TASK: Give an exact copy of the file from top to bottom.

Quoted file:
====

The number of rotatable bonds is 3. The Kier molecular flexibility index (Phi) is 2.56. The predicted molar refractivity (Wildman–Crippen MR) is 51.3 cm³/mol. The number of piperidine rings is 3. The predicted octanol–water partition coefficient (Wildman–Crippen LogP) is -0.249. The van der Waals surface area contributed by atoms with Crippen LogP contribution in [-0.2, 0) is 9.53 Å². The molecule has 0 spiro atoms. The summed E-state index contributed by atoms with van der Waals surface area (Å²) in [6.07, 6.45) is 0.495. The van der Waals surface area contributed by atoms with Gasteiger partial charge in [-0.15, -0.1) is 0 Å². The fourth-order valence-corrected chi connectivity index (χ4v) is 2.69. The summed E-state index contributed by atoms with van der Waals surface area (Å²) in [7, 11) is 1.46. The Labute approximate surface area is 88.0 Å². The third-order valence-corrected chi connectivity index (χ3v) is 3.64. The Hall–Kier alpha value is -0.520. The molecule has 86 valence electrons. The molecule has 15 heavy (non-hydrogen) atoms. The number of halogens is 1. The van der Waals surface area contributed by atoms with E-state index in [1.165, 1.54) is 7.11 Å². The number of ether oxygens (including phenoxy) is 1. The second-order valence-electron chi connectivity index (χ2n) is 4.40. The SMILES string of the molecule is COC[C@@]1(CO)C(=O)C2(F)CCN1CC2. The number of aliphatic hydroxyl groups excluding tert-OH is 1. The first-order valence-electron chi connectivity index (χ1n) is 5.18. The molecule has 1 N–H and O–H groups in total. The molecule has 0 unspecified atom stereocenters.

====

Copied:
The number of rotatable bonds is 3. The Kier molecular flexibility index (Phi) is 2.56. The predicted molar refractivity (Wildman–Crippen MR) is 51.3 cm³/mol. The number of piperidine rings is 3. The predicted octanol–water partition coefficient (Wildman–Crippen LogP) is -0.249. The van der Waals surface area contributed by atoms with Crippen LogP contribution in [-0.2, 0) is 9.53 Å². The molecule has 0 spiro atoms. The summed E-state index contributed by atoms with van der Waals surface area (Å²) in [6.07, 6.45) is 0.495. The van der Waals surface area contributed by atoms with Gasteiger partial charge in [-0.15, -0.1) is 0 Å². The fourth-order valence-corrected chi connectivity index (χ4v) is 2.69. The summed E-state index contributed by atoms with van der Waals surface area (Å²) in [7, 11) is 1.46. The Labute approximate surface area is 88.0 Å². The third-order valence-corrected chi connectivity index (χ3v) is 3.64. The Hall–Kier alpha value is -0.520. The molecule has 86 valence electrons. The molecule has 15 heavy (non-hydrogen) atoms. The number of halogens is 1. The van der Waals surface area contributed by atoms with E-state index in [1.165, 1.54) is 7.11 Å². The number of ether oxygens (including phenoxy) is 1. The second-order valence-electron chi connectivity index (χ2n) is 4.40. The SMILES string of the molecule is COC[C@@]1(CO)C(=O)C2(F)CCN1CC2. The number of aliphatic hydroxyl groups excluding tert-OH is 1. The first-order valence-electron chi connectivity index (χ1n) is 5.18. The molecule has 1 N–H and O–H groups in total. The molecule has 0 unspecified atom stereocenters.